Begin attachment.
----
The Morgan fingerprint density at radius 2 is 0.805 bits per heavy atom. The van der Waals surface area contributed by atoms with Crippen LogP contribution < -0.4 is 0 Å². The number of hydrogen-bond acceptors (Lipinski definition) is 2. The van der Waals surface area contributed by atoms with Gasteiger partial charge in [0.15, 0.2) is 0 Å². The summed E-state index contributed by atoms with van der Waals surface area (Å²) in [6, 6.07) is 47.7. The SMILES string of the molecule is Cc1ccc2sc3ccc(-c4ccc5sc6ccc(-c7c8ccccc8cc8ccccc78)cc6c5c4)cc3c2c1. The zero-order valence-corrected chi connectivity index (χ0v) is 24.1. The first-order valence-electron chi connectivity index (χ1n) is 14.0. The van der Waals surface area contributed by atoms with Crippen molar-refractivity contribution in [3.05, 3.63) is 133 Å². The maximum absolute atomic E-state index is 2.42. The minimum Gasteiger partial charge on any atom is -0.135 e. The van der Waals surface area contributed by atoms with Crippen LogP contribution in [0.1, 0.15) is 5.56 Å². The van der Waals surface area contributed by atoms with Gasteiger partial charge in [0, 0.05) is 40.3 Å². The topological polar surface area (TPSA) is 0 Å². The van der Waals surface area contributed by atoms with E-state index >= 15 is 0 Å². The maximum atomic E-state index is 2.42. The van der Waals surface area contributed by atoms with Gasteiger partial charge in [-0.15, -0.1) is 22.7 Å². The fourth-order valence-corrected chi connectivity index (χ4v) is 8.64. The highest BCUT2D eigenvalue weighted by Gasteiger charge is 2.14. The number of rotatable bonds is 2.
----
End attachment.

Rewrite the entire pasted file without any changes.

The Morgan fingerprint density at radius 2 is 0.805 bits per heavy atom. The van der Waals surface area contributed by atoms with Crippen LogP contribution < -0.4 is 0 Å². The number of hydrogen-bond acceptors (Lipinski definition) is 2. The van der Waals surface area contributed by atoms with Gasteiger partial charge in [0.15, 0.2) is 0 Å². The summed E-state index contributed by atoms with van der Waals surface area (Å²) in [6, 6.07) is 47.7. The SMILES string of the molecule is Cc1ccc2sc3ccc(-c4ccc5sc6ccc(-c7c8ccccc8cc8ccccc78)cc6c5c4)cc3c2c1. The zero-order valence-corrected chi connectivity index (χ0v) is 24.1. The first-order valence-electron chi connectivity index (χ1n) is 14.0. The van der Waals surface area contributed by atoms with Crippen molar-refractivity contribution in [3.05, 3.63) is 133 Å². The maximum absolute atomic E-state index is 2.42. The minimum Gasteiger partial charge on any atom is -0.135 e. The van der Waals surface area contributed by atoms with Crippen LogP contribution in [0.1, 0.15) is 5.56 Å². The van der Waals surface area contributed by atoms with Gasteiger partial charge in [0, 0.05) is 40.3 Å². The topological polar surface area (TPSA) is 0 Å². The van der Waals surface area contributed by atoms with E-state index >= 15 is 0 Å². The maximum atomic E-state index is 2.42. The van der Waals surface area contributed by atoms with Gasteiger partial charge in [-0.15, -0.1) is 22.7 Å². The fourth-order valence-corrected chi connectivity index (χ4v) is 8.64. The highest BCUT2D eigenvalue weighted by Gasteiger charge is 2.14. The number of rotatable bonds is 2.